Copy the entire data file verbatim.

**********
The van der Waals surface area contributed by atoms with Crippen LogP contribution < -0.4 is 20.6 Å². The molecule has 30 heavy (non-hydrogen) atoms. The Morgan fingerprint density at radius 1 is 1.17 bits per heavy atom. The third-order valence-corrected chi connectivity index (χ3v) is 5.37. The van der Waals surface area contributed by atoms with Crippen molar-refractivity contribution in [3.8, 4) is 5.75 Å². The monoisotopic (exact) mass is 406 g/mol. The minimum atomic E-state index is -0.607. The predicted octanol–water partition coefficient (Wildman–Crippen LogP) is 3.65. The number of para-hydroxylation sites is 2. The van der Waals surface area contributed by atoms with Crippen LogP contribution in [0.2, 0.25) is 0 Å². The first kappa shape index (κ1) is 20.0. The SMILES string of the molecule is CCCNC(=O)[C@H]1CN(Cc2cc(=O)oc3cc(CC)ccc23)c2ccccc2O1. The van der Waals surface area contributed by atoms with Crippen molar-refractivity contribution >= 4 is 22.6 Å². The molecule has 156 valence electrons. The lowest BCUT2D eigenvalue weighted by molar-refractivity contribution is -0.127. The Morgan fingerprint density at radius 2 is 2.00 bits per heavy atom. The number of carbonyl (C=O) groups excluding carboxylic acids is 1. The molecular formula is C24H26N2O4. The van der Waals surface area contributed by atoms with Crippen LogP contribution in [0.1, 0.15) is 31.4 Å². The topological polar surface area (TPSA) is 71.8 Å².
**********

The van der Waals surface area contributed by atoms with Crippen LogP contribution < -0.4 is 20.6 Å². The molecule has 30 heavy (non-hydrogen) atoms. The Morgan fingerprint density at radius 1 is 1.17 bits per heavy atom. The third-order valence-corrected chi connectivity index (χ3v) is 5.37. The van der Waals surface area contributed by atoms with Crippen molar-refractivity contribution in [3.8, 4) is 5.75 Å². The monoisotopic (exact) mass is 406 g/mol. The minimum atomic E-state index is -0.607. The predicted octanol–water partition coefficient (Wildman–Crippen LogP) is 3.65. The number of para-hydroxylation sites is 2. The van der Waals surface area contributed by atoms with Crippen LogP contribution in [0.2, 0.25) is 0 Å². The first kappa shape index (κ1) is 20.0. The SMILES string of the molecule is CCCNC(=O)[C@H]1CN(Cc2cc(=O)oc3cc(CC)ccc23)c2ccccc2O1. The van der Waals surface area contributed by atoms with Crippen molar-refractivity contribution >= 4 is 22.6 Å². The molecule has 156 valence electrons. The lowest BCUT2D eigenvalue weighted by molar-refractivity contribution is -0.127. The Morgan fingerprint density at radius 2 is 2.00 bits per heavy atom. The number of carbonyl (C=O) groups excluding carboxylic acids is 1. The molecular formula is C24H26N2O4. The van der Waals surface area contributed by atoms with Crippen LogP contribution in [0.1, 0.15) is 31.4 Å². The topological polar surface area (TPSA) is 71.8 Å².